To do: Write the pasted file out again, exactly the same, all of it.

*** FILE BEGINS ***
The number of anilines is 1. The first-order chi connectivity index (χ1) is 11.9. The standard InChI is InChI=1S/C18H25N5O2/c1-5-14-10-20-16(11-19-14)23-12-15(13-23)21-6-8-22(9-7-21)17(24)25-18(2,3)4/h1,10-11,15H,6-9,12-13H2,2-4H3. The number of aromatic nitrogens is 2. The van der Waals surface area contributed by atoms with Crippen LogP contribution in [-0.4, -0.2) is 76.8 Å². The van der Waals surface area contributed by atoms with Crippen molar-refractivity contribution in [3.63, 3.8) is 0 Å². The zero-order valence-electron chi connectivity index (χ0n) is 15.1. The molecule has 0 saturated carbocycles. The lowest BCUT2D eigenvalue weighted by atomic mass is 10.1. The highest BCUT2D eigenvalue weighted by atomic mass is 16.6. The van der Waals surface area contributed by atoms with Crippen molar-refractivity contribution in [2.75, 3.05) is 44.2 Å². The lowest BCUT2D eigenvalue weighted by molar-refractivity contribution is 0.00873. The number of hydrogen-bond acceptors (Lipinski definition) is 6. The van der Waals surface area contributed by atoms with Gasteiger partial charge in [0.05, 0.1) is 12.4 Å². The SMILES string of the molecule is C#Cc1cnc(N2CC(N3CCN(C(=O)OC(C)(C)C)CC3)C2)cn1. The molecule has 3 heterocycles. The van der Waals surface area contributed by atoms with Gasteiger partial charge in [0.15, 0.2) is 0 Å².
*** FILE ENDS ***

The number of anilines is 1. The first-order chi connectivity index (χ1) is 11.9. The standard InChI is InChI=1S/C18H25N5O2/c1-5-14-10-20-16(11-19-14)23-12-15(13-23)21-6-8-22(9-7-21)17(24)25-18(2,3)4/h1,10-11,15H,6-9,12-13H2,2-4H3. The number of aromatic nitrogens is 2. The van der Waals surface area contributed by atoms with Crippen LogP contribution in [-0.4, -0.2) is 76.8 Å². The van der Waals surface area contributed by atoms with Crippen molar-refractivity contribution in [3.63, 3.8) is 0 Å². The zero-order valence-electron chi connectivity index (χ0n) is 15.1. The molecule has 0 saturated carbocycles. The lowest BCUT2D eigenvalue weighted by atomic mass is 10.1. The highest BCUT2D eigenvalue weighted by atomic mass is 16.6. The van der Waals surface area contributed by atoms with Crippen molar-refractivity contribution in [2.75, 3.05) is 44.2 Å². The lowest BCUT2D eigenvalue weighted by molar-refractivity contribution is 0.00873. The number of hydrogen-bond acceptors (Lipinski definition) is 6. The van der Waals surface area contributed by atoms with Gasteiger partial charge in [0.05, 0.1) is 12.4 Å². The SMILES string of the molecule is C#Cc1cnc(N2CC(N3CCN(C(=O)OC(C)(C)C)CC3)C2)cn1. The molecule has 3 heterocycles. The van der Waals surface area contributed by atoms with Gasteiger partial charge in [0.15, 0.2) is 0 Å².